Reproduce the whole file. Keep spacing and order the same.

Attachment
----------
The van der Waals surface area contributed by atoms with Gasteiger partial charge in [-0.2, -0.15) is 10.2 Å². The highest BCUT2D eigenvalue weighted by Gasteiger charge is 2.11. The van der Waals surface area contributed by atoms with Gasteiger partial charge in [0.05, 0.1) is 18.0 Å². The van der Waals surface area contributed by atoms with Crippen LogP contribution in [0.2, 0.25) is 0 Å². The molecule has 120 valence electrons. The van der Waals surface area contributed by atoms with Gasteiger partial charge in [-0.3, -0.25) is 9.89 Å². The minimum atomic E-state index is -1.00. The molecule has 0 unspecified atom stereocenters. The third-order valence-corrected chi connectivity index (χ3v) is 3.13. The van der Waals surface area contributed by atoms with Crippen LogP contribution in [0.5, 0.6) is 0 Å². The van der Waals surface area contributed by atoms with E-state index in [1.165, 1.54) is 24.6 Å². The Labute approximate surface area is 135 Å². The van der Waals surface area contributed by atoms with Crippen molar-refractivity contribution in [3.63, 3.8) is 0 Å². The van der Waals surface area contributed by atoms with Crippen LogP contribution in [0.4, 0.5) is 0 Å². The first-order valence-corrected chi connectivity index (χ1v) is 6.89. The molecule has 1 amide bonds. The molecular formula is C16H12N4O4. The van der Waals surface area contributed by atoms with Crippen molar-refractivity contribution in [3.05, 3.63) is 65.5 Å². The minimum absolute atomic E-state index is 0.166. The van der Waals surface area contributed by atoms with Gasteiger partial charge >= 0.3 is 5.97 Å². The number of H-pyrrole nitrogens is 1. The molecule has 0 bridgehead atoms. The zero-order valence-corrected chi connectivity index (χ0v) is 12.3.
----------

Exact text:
The van der Waals surface area contributed by atoms with Gasteiger partial charge in [-0.2, -0.15) is 10.2 Å². The highest BCUT2D eigenvalue weighted by Gasteiger charge is 2.11. The van der Waals surface area contributed by atoms with Gasteiger partial charge in [0.05, 0.1) is 18.0 Å². The van der Waals surface area contributed by atoms with Crippen LogP contribution in [0.2, 0.25) is 0 Å². The molecule has 120 valence electrons. The van der Waals surface area contributed by atoms with Gasteiger partial charge in [-0.3, -0.25) is 9.89 Å². The minimum atomic E-state index is -1.00. The molecule has 0 unspecified atom stereocenters. The third-order valence-corrected chi connectivity index (χ3v) is 3.13. The van der Waals surface area contributed by atoms with Crippen LogP contribution in [0.5, 0.6) is 0 Å². The van der Waals surface area contributed by atoms with E-state index in [1.165, 1.54) is 24.6 Å². The Labute approximate surface area is 135 Å². The van der Waals surface area contributed by atoms with Crippen molar-refractivity contribution in [3.63, 3.8) is 0 Å². The van der Waals surface area contributed by atoms with Crippen LogP contribution in [0.4, 0.5) is 0 Å². The first-order valence-corrected chi connectivity index (χ1v) is 6.89. The molecule has 1 amide bonds. The molecular formula is C16H12N4O4. The van der Waals surface area contributed by atoms with Crippen molar-refractivity contribution in [3.05, 3.63) is 65.5 Å². The minimum absolute atomic E-state index is 0.166. The van der Waals surface area contributed by atoms with Gasteiger partial charge >= 0.3 is 5.97 Å². The number of H-pyrrole nitrogens is 1. The molecule has 0 bridgehead atoms. The zero-order valence-corrected chi connectivity index (χ0v) is 12.3.